An early example in CLOSE ENCOUNTERS lies in the scene where all the electronics are sparking to life in the Guiler household. The toddler Barry has run outside as the alien visitors have been making the commotion, unknown to his mother Jillian. When she awakes and begins shutting off all the stuff in her bedroom that have inexplicably turned on in the middle of the night, Spielberg & Zsigmond keep her bedroom window perfectly framed on the right hand side of the screen, which creates such suspense; we know her son is outside but not knowing what is happening nor what may soon be coming in through that window, and just one of many ways the filmmakers subtly torque up the suspense.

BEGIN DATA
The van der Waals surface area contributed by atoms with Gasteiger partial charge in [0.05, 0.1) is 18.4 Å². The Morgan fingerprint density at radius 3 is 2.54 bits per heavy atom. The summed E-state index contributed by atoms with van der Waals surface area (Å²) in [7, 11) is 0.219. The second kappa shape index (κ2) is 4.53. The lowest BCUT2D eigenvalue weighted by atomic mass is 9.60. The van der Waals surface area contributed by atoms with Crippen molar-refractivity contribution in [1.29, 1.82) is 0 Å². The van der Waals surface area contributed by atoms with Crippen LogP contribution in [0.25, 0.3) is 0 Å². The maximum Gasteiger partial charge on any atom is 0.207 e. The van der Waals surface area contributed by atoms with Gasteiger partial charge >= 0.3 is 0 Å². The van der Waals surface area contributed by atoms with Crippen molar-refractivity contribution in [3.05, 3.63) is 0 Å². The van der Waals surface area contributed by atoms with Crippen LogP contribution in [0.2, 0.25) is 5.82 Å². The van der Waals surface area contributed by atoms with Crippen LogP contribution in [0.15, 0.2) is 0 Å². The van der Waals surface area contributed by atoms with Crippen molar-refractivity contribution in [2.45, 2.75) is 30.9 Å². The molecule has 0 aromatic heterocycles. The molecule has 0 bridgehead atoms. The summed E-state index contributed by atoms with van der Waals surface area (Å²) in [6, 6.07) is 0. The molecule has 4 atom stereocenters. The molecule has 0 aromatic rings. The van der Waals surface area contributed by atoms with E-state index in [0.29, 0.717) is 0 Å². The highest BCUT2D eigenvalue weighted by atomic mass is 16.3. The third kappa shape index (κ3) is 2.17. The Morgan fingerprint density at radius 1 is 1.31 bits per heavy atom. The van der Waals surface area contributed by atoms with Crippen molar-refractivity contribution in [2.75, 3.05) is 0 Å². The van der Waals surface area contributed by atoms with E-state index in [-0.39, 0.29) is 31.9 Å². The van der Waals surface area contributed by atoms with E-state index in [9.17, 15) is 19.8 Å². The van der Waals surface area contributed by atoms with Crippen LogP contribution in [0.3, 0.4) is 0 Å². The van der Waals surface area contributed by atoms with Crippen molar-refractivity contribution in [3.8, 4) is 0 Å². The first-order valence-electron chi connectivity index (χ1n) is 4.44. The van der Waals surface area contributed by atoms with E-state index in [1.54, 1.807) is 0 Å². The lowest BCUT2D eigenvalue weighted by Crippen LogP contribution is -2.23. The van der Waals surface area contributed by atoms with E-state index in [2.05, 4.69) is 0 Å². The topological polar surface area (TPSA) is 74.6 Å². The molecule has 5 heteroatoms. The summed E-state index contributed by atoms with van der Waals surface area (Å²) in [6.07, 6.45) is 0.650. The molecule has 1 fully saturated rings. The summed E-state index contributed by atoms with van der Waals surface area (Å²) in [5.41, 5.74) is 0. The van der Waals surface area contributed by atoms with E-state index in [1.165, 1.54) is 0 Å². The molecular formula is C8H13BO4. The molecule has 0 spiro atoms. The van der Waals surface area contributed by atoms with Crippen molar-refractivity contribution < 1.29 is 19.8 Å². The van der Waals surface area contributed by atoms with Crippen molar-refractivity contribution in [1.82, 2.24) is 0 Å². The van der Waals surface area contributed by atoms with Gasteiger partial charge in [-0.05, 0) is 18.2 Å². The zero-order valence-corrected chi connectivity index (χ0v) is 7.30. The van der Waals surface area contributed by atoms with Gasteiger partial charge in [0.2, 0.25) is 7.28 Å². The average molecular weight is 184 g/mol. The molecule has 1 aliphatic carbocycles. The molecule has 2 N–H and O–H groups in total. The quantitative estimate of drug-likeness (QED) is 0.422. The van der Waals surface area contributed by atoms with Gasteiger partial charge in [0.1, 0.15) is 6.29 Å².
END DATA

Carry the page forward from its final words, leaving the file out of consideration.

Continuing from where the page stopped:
Later in the film, the way human figures and faces are kept in the foreground as the lights and shapes of the alien spacecraft fly around us help create a series of intimate vistas that keep this film from being much more than eye candy.
In his landmark biography of Spielberg, Joseph McBride laid bare the various production difficulties that led to many different cameramen being required to shoot additional later material, including Laszlo Kovacs and John Alonzo, all of which wound up with CLOSE ENCOUNTERS becoming (though for different reasons) a carnival of great cinematographers like Scorsese’s THE LAST WALTZ, but with Zsigmond’s lead, the film retained its unbelievably rich texture and landed Vilmos Zsigmond an Oscar.